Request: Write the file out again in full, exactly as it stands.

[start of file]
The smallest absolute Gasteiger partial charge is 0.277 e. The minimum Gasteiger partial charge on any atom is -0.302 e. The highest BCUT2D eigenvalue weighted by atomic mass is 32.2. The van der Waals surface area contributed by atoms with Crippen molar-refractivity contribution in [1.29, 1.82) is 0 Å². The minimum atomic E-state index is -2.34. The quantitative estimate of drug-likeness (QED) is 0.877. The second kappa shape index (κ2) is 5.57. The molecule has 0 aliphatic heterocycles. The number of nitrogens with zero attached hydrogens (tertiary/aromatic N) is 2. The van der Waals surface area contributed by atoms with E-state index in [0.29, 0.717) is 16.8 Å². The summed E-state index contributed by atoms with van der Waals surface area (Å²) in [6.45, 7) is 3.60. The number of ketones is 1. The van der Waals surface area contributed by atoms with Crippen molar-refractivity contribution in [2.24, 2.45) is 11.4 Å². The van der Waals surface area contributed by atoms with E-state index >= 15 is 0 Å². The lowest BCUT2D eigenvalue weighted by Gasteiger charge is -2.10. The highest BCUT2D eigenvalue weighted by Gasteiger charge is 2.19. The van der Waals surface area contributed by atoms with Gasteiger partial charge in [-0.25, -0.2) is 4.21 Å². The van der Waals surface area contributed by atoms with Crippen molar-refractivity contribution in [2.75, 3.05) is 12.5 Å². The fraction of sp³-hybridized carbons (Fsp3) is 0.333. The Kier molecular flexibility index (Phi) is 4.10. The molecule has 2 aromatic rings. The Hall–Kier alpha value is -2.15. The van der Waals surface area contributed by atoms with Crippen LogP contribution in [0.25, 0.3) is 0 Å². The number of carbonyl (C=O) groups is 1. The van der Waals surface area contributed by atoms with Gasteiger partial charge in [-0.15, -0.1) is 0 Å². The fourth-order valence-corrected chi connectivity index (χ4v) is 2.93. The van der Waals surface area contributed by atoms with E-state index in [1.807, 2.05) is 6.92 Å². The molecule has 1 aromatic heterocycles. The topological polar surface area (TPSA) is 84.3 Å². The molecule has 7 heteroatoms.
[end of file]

The smallest absolute Gasteiger partial charge is 0.277 e. The minimum Gasteiger partial charge on any atom is -0.302 e. The highest BCUT2D eigenvalue weighted by atomic mass is 32.2. The van der Waals surface area contributed by atoms with Crippen molar-refractivity contribution in [1.29, 1.82) is 0 Å². The minimum atomic E-state index is -2.34. The quantitative estimate of drug-likeness (QED) is 0.877. The second kappa shape index (κ2) is 5.57. The molecule has 0 aliphatic heterocycles. The number of nitrogens with zero attached hydrogens (tertiary/aromatic N) is 2. The van der Waals surface area contributed by atoms with E-state index in [0.29, 0.717) is 16.8 Å². The summed E-state index contributed by atoms with van der Waals surface area (Å²) in [6.45, 7) is 3.60. The number of ketones is 1. The van der Waals surface area contributed by atoms with Crippen molar-refractivity contribution in [2.24, 2.45) is 11.4 Å². The van der Waals surface area contributed by atoms with E-state index >= 15 is 0 Å². The lowest BCUT2D eigenvalue weighted by Gasteiger charge is -2.10. The highest BCUT2D eigenvalue weighted by Gasteiger charge is 2.19. The van der Waals surface area contributed by atoms with Gasteiger partial charge in [-0.25, -0.2) is 4.21 Å². The van der Waals surface area contributed by atoms with Crippen molar-refractivity contribution in [2.75, 3.05) is 12.5 Å². The fraction of sp³-hybridized carbons (Fsp3) is 0.333. The Kier molecular flexibility index (Phi) is 4.10. The molecule has 2 aromatic rings. The Hall–Kier alpha value is -2.15. The van der Waals surface area contributed by atoms with Crippen LogP contribution in [0.25, 0.3) is 0 Å². The number of carbonyl (C=O) groups is 1. The van der Waals surface area contributed by atoms with Gasteiger partial charge in [-0.15, -0.1) is 0 Å². The fourth-order valence-corrected chi connectivity index (χ4v) is 2.93. The van der Waals surface area contributed by atoms with E-state index in [1.807, 2.05) is 6.92 Å². The molecule has 1 aromatic heterocycles. The topological polar surface area (TPSA) is 84.3 Å². The molecule has 7 heteroatoms.